Until a decade ago it just wasn't possible to open fractures in walls of shale rock 20 metres thick a kilometre under the ground with 20 million litres of fracking fluid pumped by 20,000 worth of horsepower to drain trapped methane in an area as large two kilometres by one kilometre.
Expertise is also limited. Of 75 oil and gas firms that recently invaded Pennsylvania to develop the Marcellus shale play, only a half dozen had any experience combining all four technologies.
So the industry claim that hydraulic fracturing is a proven 60-year-old technology is just that: a provocative myth containing a pebble of truth.
The real facts are much more nuanced, adds Ingraffea. Shale gas fracturing is at best a decade old development based on four new technologies that are still being refined.
As such current shale gas fracturing is an ongoing science experiment with few if any controls. Moreover research on its impacts remains scanty at best. Nor is it a standard operating practice due to its cost, says Ingraffea.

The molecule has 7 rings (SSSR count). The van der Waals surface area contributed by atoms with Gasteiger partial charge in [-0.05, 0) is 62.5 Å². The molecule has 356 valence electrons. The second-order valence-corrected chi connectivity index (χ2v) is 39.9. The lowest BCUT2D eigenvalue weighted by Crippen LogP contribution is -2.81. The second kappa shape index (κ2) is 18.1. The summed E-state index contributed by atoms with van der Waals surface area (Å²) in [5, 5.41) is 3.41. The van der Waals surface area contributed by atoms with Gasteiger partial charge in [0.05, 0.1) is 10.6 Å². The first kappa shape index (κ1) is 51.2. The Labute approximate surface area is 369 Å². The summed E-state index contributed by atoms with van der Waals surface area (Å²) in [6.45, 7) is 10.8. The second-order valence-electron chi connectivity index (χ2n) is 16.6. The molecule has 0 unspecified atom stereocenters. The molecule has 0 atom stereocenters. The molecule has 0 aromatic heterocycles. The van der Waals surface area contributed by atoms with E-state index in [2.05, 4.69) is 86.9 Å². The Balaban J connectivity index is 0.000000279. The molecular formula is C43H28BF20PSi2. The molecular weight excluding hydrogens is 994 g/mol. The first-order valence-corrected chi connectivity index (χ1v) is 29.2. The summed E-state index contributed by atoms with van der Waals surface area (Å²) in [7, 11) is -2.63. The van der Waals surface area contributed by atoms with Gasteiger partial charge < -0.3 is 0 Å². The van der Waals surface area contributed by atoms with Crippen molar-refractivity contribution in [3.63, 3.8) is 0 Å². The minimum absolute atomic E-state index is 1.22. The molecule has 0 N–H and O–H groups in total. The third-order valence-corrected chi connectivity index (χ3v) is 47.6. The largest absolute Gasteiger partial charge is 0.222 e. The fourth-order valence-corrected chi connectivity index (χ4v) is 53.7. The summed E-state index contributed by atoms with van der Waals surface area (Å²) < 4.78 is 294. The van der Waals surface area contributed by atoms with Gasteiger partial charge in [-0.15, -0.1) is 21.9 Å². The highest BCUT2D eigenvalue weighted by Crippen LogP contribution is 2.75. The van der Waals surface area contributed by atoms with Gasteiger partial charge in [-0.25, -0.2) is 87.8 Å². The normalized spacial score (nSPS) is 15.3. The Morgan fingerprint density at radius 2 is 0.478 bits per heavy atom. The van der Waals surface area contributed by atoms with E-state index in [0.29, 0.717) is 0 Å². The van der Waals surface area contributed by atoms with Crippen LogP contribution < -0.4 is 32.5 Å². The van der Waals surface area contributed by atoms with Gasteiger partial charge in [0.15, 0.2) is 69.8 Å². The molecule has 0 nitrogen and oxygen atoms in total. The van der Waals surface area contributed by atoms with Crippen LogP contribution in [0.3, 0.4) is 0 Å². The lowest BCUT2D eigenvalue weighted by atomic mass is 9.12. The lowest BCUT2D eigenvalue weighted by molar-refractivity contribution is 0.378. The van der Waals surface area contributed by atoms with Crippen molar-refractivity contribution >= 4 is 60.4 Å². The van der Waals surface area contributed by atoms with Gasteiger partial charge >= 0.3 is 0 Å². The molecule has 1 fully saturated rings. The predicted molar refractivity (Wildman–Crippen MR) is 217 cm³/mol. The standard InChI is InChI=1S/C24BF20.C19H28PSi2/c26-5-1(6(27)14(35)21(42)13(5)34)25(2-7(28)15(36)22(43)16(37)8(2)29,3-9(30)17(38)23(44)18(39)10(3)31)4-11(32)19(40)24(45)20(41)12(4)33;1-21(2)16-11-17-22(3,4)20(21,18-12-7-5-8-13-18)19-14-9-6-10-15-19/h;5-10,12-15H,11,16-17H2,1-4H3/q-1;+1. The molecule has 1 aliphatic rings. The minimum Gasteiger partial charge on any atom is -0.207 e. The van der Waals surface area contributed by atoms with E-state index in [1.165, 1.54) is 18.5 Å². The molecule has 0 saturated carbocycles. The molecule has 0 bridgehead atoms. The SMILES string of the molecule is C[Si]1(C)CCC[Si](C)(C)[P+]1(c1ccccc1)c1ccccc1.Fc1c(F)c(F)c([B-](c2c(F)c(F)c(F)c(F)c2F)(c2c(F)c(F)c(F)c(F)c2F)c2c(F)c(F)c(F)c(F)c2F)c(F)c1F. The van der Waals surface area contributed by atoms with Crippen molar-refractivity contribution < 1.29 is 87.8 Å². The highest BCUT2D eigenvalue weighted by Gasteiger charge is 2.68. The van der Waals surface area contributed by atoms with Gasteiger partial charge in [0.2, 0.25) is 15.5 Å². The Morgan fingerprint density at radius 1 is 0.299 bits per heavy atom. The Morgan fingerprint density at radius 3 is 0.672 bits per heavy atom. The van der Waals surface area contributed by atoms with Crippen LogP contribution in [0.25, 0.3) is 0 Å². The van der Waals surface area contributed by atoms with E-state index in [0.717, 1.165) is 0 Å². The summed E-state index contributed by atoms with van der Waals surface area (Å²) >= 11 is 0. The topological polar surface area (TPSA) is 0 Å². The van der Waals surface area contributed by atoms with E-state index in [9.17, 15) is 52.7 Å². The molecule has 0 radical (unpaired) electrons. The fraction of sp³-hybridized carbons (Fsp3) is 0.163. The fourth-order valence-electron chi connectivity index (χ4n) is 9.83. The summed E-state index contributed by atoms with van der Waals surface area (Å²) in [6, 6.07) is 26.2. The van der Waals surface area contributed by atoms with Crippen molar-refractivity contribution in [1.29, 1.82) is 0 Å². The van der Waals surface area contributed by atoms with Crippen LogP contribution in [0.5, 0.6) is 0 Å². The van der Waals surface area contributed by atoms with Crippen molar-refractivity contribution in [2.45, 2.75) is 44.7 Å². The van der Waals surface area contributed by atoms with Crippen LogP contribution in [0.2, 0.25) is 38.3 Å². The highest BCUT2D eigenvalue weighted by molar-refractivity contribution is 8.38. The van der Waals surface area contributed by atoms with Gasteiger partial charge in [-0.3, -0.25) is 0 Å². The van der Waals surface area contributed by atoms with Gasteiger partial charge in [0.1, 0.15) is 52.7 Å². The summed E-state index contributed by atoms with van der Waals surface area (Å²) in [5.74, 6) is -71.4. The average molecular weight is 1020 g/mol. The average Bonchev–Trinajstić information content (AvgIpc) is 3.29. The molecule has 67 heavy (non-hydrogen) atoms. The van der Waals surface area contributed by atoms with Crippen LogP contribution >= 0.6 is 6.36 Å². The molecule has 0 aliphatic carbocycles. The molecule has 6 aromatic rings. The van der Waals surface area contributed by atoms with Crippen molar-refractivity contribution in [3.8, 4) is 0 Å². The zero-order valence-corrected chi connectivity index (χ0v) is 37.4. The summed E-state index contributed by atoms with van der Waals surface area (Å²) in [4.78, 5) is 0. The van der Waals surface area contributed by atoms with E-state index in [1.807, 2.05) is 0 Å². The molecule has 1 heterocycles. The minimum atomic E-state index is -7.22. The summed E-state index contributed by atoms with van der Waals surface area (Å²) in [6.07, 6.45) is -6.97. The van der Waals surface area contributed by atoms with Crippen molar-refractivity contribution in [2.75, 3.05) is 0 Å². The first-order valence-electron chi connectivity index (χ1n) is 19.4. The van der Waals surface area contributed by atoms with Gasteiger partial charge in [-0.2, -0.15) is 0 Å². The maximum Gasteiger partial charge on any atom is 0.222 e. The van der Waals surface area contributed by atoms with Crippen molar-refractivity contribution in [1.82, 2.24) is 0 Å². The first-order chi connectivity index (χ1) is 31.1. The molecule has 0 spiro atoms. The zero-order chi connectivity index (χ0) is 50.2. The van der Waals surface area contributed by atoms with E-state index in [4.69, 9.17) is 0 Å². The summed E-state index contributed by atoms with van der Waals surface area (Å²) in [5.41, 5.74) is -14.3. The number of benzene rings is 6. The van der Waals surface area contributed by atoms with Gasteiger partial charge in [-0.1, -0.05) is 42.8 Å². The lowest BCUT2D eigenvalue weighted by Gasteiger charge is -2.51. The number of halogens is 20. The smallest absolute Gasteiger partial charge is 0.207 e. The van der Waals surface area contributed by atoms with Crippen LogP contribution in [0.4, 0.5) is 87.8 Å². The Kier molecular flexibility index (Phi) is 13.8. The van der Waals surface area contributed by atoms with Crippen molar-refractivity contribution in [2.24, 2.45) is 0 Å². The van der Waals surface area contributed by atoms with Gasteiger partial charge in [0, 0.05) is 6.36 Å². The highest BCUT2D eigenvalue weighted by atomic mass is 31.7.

Most petroleum engineers know the truth too. A 2008 presentation delivered in Tulsa, Oklahoma, included a slide that jokingly called hydraulic fracturing a proven technology except for a long list of unknowns and uncertainties including "How Deeply they Penetrate; Their Vertical Extents; Their Symmetries About the Wellbore; Their Geometries At the Perimeter; Which Directions They Go; What their Conductivities Are."
Given the relative newness of the multi-faceted technology, its health impacts have not been adequately explored either.
"There has been insufficient time to conduct scientific investigation of the impacts due to the process itself and inevitable accidents," says Ingraffea.